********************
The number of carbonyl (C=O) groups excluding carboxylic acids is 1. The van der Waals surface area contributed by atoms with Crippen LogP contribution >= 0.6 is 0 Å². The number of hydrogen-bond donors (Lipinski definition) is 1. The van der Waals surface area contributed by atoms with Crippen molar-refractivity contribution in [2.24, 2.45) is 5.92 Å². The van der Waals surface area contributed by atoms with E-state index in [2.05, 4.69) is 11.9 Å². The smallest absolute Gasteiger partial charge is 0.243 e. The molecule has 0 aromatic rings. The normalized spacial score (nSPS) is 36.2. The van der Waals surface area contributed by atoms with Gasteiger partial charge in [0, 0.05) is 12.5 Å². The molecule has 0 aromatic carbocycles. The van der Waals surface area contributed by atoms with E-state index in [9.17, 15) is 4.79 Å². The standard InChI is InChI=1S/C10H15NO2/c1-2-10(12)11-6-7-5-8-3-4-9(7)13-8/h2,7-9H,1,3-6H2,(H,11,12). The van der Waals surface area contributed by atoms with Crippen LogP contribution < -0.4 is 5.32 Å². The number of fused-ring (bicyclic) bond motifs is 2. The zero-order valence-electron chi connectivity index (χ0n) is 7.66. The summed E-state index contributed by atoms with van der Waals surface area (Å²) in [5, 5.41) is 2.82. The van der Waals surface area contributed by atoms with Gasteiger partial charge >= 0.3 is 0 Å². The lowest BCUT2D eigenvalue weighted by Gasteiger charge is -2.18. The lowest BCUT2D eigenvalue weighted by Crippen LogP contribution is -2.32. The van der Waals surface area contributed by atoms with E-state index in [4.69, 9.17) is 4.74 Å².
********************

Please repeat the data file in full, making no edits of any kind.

The number of carbonyl (C=O) groups excluding carboxylic acids is 1. The van der Waals surface area contributed by atoms with Crippen LogP contribution >= 0.6 is 0 Å². The number of hydrogen-bond donors (Lipinski definition) is 1. The van der Waals surface area contributed by atoms with Crippen molar-refractivity contribution in [2.24, 2.45) is 5.92 Å². The van der Waals surface area contributed by atoms with E-state index in [2.05, 4.69) is 11.9 Å². The smallest absolute Gasteiger partial charge is 0.243 e. The molecule has 0 aromatic rings. The normalized spacial score (nSPS) is 36.2. The van der Waals surface area contributed by atoms with Gasteiger partial charge in [0, 0.05) is 12.5 Å². The molecule has 0 aromatic carbocycles. The van der Waals surface area contributed by atoms with E-state index in [9.17, 15) is 4.79 Å². The standard InChI is InChI=1S/C10H15NO2/c1-2-10(12)11-6-7-5-8-3-4-9(7)13-8/h2,7-9H,1,3-6H2,(H,11,12). The van der Waals surface area contributed by atoms with Crippen LogP contribution < -0.4 is 5.32 Å². The number of fused-ring (bicyclic) bond motifs is 2. The zero-order valence-electron chi connectivity index (χ0n) is 7.66. The summed E-state index contributed by atoms with van der Waals surface area (Å²) in [5, 5.41) is 2.82. The van der Waals surface area contributed by atoms with Gasteiger partial charge >= 0.3 is 0 Å². The lowest BCUT2D eigenvalue weighted by Gasteiger charge is -2.18. The lowest BCUT2D eigenvalue weighted by Crippen LogP contribution is -2.32. The van der Waals surface area contributed by atoms with E-state index in [4.69, 9.17) is 4.74 Å².